avatar
Corporate Military Monster





Approximately 15,000 military contractors, maybe more, are now working in Iraq. The four Americans brutally killed and mutilated in Fallujah March 31 were part of this informal army of occupation.


 


Contractors are complicating traditional norms of military command and control, and challenging the basic norms of accountability that are supposed to govern the government’s use of violence. Human rights abuses go unpunished. Reliance on poorly monitored contractors is bleeding the public treasury. The contractors are simultaneously creating opportunities for the government to evade public accountability, and, in Iraq at least, are on the verge of evolving into an independent force at least somewhat beyond the control of the U.S. military. And, as the contractors grow in numbers and political influence, their power to entrench themselves and block reform is growing.


 


Whatever the limitations of the military code of justice and its in-practice application, the code does not apply to the modern-day mercenaries. Indeed, the mechanisms by which the contractors are held responsible for their behavior, and disciplined for mistreating civilians or committing human rights abuses — all too easy for men with guns in a hostile environment — are fuzzy.


 


It is unclear exactly what law applies to the contractors, explains Peter W. Singer, author of Corporate Warriors (Cornell University Press,


2003) and a leading authority on private military contracting. They do not fall under international law on mercenaries, which is defined narrowly. Nor does the national law of the United States clearly apply to the contractors in Iraq — especially because many of the contractors are not Americans.


 


Relatedly, many firms do not properly screen those they hire to patrol the streets in foreign nations. “Lives, soldiers’ and civilians’


welfare, human rights, are all at stake,” says Singer. “But we have left it up to very raw market forces to figure out who can work for these firms, and who they can work for.”


 


There are already more than a few examples of what can happen, notable among them accusations that Dyncorp employees were involved in sex trafficking of young girls in Bosnia.


 


In general, the performance of the private military firms is horribly under-monitored.


 


Sometimes the lack of monitoring is a boon to the government agencies that hire the contractors. Although there are firm limits on the kinds of operations that U.S. troops can conduct in Colombia, Singer notes, “it has been pretty loosey-goosey on the private contractor side.” The contractors are working with the Colombian military to defeat the guerilla insurgency in Colombia — unconstrained by Congressionally imposed limits on what U.S. soldiers in Colombia may do.


 


Meanwhile, in Iraq, a problem of a whole different sort is starting to emerge.


 


The security contractors are already involved in full-fledged battlefield operations, increasingly so as the insurgency in Iraq escalates.


 


A few days after the Americans were killed in Fallujah, Blackwater Security Consulting engaged in full-scale battle in Najaf, with the company flying its own helicopters amidst an intense firefight to resupply its own commandos.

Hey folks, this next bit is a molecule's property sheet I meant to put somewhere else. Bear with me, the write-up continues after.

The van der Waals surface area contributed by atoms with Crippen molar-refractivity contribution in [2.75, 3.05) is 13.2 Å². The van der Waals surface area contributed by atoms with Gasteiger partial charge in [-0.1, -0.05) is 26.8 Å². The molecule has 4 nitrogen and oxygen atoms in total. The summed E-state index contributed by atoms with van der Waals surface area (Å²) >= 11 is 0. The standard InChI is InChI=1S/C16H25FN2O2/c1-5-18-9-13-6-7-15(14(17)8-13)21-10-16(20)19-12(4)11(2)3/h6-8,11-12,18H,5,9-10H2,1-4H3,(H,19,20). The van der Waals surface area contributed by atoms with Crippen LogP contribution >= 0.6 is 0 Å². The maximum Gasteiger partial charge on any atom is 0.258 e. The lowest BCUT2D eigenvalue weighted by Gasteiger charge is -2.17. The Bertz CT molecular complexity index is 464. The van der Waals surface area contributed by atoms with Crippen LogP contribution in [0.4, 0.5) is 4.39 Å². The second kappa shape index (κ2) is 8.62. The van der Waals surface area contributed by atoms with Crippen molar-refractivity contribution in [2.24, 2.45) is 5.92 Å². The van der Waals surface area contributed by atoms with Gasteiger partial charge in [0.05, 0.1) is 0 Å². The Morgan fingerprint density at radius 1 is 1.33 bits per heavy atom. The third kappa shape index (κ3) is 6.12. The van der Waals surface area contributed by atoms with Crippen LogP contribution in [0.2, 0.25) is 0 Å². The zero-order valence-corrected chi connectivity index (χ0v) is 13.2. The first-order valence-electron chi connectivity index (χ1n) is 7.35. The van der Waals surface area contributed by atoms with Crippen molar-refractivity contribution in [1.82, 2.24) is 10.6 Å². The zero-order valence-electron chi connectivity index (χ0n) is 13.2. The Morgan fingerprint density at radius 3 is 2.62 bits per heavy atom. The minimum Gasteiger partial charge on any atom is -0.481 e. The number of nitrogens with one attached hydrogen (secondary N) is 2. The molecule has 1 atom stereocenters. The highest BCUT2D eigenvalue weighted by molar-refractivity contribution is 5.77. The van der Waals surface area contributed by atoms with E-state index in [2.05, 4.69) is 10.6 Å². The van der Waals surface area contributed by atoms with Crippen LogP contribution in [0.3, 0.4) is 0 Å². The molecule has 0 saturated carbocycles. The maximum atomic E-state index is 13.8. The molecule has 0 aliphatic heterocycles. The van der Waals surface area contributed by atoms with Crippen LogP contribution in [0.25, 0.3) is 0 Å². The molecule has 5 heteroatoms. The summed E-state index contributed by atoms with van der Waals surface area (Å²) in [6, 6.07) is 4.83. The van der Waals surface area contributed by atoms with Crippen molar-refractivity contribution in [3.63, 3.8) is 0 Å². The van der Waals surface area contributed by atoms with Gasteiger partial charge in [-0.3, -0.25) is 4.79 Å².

Now, reports the Washington Post, the security firms are networking formally, “organizing what may effectively be the largest private army in the world, with its own rescue teams and pooled, sensitive intelligence.”


 


Because many of the security contractors work for the Coalition Provisional Authority, as opposed to the U.S. military, they are not integrated into the military’s operations. “Under assault by insurgents and unable to rely on U.S. and coalition troops for intelligence or help under duress,” according to the Post, the contractors are banding together.


 


Private occupying commandos? Corporate military helicopters in a battlefield situation? An integrated occupation private intelligence network?


 


Isn’t this just obviously a horrible idea?


 


Given the problems that have already occurred in places like Colombia and Bosnia, the scale and now independent integrated nature of the private military operations in Iraq is asking for disaster, beyond that already inflicted on the Iraqis.


 


Making the problem still worse is that the monster feeds on itself.


 


The larger become the military contractors, the more influence they have in Congress and the Pentagon, the more they are able to shape policy, immunize themselves from proper oversight, and expand their reach. The private military firms are led by ex-generals, the most effective possible lobbyists of their former colleagues — and frequently former subordinates — at the Pentagon. As they grow in size, and become integrated into the military-industrial complex (Northrop Grumman has swallowed a number of the military contractors, for example), their political leverage in Congress and among civilians in the executive branch grows.


 


Over the last decade or so, the phenomenon of private military contracting has grown unchecked. We’re now at a precipice, with action to constrain the contractors about to become far, far more difficult than if the madness of employing mercenaries had been averted in the first place.


 


 


Russell Mokhiber is editor of the Washington, D.C.-based Corporate Crime Reporter, http://www.corporatecrimereporter.com. Robert Weissman is editor of the Washington, D.C.-based Multinational Monitor, http://www.multinationalmonitor.org. They are co-authors of Corporate


Predators: The Hunt for MegaProfits and the Attack on Democracy (Monroe,


Maine: Common Courage Press; http://www.corporatepredators.org).


 


(c) Russell Mokhiber and Robert Weissman

Leave a comment